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Timeline from 1820 to 1830

The Decade of the Erie Canal, Andrew Jackson, and Daniel O'Connell


Andrew Jackson

Andrew Jackson

Library of Congress

Decade By Decade: Timelines of the 1800s


  • January 29, 1820: George IV became the King of England upon the death of George III.

  • February 8, 1820: William Tecumseh Sherman, Union general in the Civil War, was born in Lancaster, Ohio.

  • February 15, 1820: Susan B. Anthony, leader of the American suffrage movement, was born in Adams, Massachusetts.

  • March 1820: The Missouri Compromise became law in the United States.

  • March 22, 1820: American naval hero Stephen Decatur was fatally wounded in a duel fought near Washington, D.C.

  • May 12, 1820: Florence Nightingale, English nurse and reformer, was born in Italy.

  • September 26, 1820: American frontiersman Daniel Boone died in Missouri at the age of 85.

  • October 6, 1820: Jenny Lind, whose American tour was a sensation promoted by Phineas T. Barnum in 1850, was born in Sweden.

  • November 1820: James Monroe faced virtually no opposition and was reelected president of the United States.


  • March 4, 1821: James Monroe was sworn in for his second term as president of the United States.

  • May 5, 1821: Napoleon Bonaparte died in exile on the island of St. Helena.

  • September 3, 1821: A devastating hurricane struck New York City, and the study of its path would lead to the understanding of rotating storms.

  • October 17, 1821: Photographer Alexander Gardner was born in Scotland.

  • December 25, 1821: Clara Barton, Civil War nurse and founder of the American Red Cross, was born in Oxford, Massachusetts.

  • A children's book published in New York City referred to a character named "Santeclaus," which may have been the first printed reference to Santa Claus in the English language.

  • American traders began using the Santa Fe Trail.


  • April 22, 1822: Ulysses S. Grant, Civil War general and later president of the United States, was born at Point Pleasant, Ohio.

  • October 4, 1822: Rutherford B. Hayes, who would become president in the disputed election of 1876, was born in Delaware, Ohio.

  • Charles Babbage designed the “difference engine,” an early computing machine

  • Hieroglyphs were deciphered using the Rosetta Stone.

  • The first group of freed slaves being resettled in Africa arrived in Liberia and founded the town of Monrovia, named for President James Monroe.


  • April 3, 1823: William Marcy "Boss" Tweed, the leader of notorious New York political machine Tammany Hall, was born in New York City.

  • December 23, 1823: The poem "A Visit From St. Nicholas" by Clement Clarke Moore was published in a newspaper in Troy, New York.

  • December 1823: President James Monroe introduced the Monroe Doctrine as part of his annual message to Congress.


  • January 21, 1824: Thomas J. "Stonewall" Jackson, Confederate general in the Civil War, was born in Virginia.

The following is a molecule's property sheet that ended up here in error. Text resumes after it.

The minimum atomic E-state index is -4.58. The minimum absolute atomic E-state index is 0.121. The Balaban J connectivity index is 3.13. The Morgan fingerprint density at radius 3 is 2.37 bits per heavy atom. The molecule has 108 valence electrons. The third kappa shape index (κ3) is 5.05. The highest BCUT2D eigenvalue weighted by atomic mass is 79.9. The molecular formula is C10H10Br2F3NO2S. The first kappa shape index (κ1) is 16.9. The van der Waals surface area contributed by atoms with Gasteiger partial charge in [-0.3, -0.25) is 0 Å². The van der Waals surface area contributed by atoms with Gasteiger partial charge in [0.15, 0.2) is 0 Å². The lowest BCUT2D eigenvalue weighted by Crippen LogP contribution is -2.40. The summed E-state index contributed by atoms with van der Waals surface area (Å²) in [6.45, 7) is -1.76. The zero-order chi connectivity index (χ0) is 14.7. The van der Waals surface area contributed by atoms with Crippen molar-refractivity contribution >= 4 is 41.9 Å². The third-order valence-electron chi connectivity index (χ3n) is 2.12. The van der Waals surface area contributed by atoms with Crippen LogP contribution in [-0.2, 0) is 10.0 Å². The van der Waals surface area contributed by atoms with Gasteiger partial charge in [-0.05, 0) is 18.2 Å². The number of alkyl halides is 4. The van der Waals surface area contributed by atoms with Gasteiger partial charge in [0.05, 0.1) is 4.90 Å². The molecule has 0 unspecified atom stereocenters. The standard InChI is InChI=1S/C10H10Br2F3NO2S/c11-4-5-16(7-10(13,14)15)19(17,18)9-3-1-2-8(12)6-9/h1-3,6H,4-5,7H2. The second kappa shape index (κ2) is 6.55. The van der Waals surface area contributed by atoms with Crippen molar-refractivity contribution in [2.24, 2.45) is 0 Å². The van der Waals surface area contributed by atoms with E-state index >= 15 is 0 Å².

• May 23, 1824: Ambrose Burnside, Civil War general, was born in Indiana.

  • November 1824: The U.S. presidential election of 1824 was deadlocked with no clear winner and would become known as "The Corrupt Bargain."

  • With the controversial election of 1824, a period of American politics known as The Era of Good Feelings comes to an end.


  • February 9, 1825: The election of 1824 was settled by a vote in the U.S. House of Representatives, which elected John Quincy Adams as president. Supporters of Andrew Jackson claimed a "Corrupt Bargain" had been struck between Adams and Henry Clay.

  • March 4, 1825: John Quincy Adams was inaugurated as president of the United States.

  • October 26, 1825: The entire length of the Erie Canal was officially opened across New York, from Albany to Buffalo.


  • January 30, 1826: The Menai Suspension Bridge opened in Wales, ushering in an age of great bridges.

  • July 4, 1826: American songwriter Stephen Foster was born in Pennsylvania.

  • July 4, 1826: John Adams died in Massachusetts and Thomas Jefferson died in Virginia, on the 50th anniversary of the signing of the Declaration of Independence.

  • December 3, 1826: George B. McClellan, Civil War general and commander of Union forces at the Battle of Antietam, was born in Philadelphia.

  • Josiah Holbrook began the American Lyceum Movement in Massachusetts.

  • Irish immigrant John Hughes, future archbishop and political force in New York, was ordained a priest.


  • March 26, 1827: Composer Ludwig van Beethoven died in Vienna, Austria, at the age of 56.

  • August 12, 1827: English poet and artist William Blake died in London, England at the age of 69.

  • Artist John James Audubon published the first volume of Birds of America.


  • February 8, 1828: Writer Jules Verne was born in France.

  • Summer-Fall 1828: The election of 1828 is preceded by perhaps the dirtiest campaign ever, with supporters of Andrew Jackson and John Quincy Adams hurling shocking accusations.

  • November 1828: Andrew Jackson was elected president of the United States.


Decade By Decade: 1800-1810 | 1810-1820 | 1830-1840 | 1840-1850 | 1850-1860 | 1860-1870 | 1870-1880 | 1880-1890 | 1890-1900 | The Civil War Year By Year

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